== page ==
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All through middle and high school, David Heller ’18 wanted to be a doctor. In January 2016, the second year MIT student travelled to Togo with a few of his GlobeMed classmates with help from the Priscilla King Gray Public Service Center. The center—founded in 1988 and later named for one of its founders, the wife of former MIT president Paul Gray ’54, SM ’55, ScD ’60—connects MIT students with public service projects around the world. In Togo, Heller and his classmates helped staff at HIV clinics computerize their records, and he began to think of how he could make an impact in public health in a different way.
“It was a transformative experience,” says Heller, cofounder of C16 Biosciences, a New York–based company that produces an environmentally friendly palm oil substitute from yeast. The global palm oil industry is a major contributor to climate change, deforestation (and loss of critical habitat for endangered species), and also has a troubling human rights record. “It opened my eyes to using technology to create just and sustainable systems.”
Heller, who studied biological engineering and played varsity baseball at MIT through his four undergraduate years, still took the Medical College Admission Test (MCAT) in preparation for medical school. But in fall 2017, he enrolled in a course at the Media Lab, Revolutionary Ventures, where the seed of his business idea was planted. The cross-disciplinary class works to develop transformative technical ideas into viable business plans.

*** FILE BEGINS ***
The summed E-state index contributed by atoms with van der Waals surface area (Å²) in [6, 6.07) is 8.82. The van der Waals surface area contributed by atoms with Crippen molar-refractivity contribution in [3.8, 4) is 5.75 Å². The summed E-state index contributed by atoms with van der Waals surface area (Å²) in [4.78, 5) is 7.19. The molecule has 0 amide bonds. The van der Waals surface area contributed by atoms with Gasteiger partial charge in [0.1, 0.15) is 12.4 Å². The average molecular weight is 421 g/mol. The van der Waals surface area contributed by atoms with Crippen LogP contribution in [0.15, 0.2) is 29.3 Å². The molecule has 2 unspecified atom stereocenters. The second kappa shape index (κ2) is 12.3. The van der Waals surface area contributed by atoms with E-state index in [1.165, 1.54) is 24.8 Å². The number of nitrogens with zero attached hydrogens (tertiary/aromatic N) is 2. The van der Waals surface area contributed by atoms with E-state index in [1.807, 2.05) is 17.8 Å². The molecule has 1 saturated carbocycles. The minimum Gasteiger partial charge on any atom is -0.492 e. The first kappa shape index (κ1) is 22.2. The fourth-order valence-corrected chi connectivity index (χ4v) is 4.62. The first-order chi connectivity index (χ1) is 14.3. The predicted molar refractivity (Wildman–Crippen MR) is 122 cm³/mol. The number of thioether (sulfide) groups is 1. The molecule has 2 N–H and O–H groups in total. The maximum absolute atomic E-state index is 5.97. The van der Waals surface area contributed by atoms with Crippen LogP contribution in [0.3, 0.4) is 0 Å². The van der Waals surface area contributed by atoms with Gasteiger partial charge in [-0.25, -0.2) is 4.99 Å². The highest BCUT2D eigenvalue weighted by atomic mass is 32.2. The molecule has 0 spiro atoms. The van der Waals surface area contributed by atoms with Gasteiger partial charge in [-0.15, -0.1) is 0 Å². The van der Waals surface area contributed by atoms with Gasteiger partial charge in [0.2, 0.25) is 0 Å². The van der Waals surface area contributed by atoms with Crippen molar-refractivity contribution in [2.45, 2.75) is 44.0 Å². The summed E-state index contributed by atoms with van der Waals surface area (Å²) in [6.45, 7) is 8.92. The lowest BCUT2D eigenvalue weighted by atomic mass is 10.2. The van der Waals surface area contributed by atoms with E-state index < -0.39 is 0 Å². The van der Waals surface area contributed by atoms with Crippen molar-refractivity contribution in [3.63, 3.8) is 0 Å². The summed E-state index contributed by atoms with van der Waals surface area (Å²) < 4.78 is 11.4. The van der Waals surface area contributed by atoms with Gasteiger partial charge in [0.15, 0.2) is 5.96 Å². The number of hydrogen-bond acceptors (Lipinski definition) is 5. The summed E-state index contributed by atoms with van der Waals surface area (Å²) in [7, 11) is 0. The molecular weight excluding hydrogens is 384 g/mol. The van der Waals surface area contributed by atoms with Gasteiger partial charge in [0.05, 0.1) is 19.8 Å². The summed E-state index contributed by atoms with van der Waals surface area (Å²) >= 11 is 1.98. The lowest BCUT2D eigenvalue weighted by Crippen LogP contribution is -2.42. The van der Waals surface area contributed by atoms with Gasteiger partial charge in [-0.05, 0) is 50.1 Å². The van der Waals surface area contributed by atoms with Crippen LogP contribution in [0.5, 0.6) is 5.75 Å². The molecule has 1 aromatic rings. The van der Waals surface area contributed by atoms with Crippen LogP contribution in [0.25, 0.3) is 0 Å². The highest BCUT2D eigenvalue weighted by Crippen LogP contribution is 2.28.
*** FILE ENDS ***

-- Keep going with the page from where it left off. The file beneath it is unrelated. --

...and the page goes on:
At an early class session, Heller—one of the only undergraduates in the class—met Shara Ticku, a student at Harvard Business School, and Harry McNamara, a Harvard PhD candidate in physics. Both Ticku and McNamara had witnessed, firsthand, the high environmental and human costs of palm oil cultivation—McNamara in Costa Rica and Ticku in Singapore. The three students formed a team to develop an alternative to palm oil—a $64 billion industry and an ingredient in packaged foods, cosmetics, and detergents around the world.
For their class project, Heller, Ticku, and McNamara entered the MIT $100K Entrepreneurship Competition with a proposal to use an oil-producing strain of yeast to produce a palm oil substitute. The trio won their first $1,000 in prize money for their business plan. In May 2018, they received $25,000 for the venture from the President’s Innovation Challenge at Harvard. “We looked at each other and said, this is real money,” Heller recalls. “Let’s rent a lab.”
Heller worked on C16 Biosciences—the company name comes from the 16-carbon fatty acid that is the primary component of palm oil and its microbial alternative—at a rented single bench space in Kendall Square throughout his senior year. He admits his grades took a slight dip, although he had his best season on the baseball diamond. In 2019, after some initial funding, the founders moved the company and its eight employees to New York. A 2020 Series A funding round enabled the company to expand to more than 30 employees and build out a dedicated 20,000-square-foot lab and office space in Hell’s Kitchen.
This past November, C16 launched its consumer brand, Palmless. Their first product, a nourishing oil for face, body, and hair, ships in early March. “Palmless is a consumer-facing brand,” says Heller. “It’s our way of showing the world that a solution for the palm oil problem exists. Long-term, we will be selling our microbial oil to existing personal care companies that focus on product quality and sustainability. And the world still needs palm plantations to support continuous demand for the ingredient. With our alternative, the goal is to prevent future destruction of tropical forests to produce palm oil.”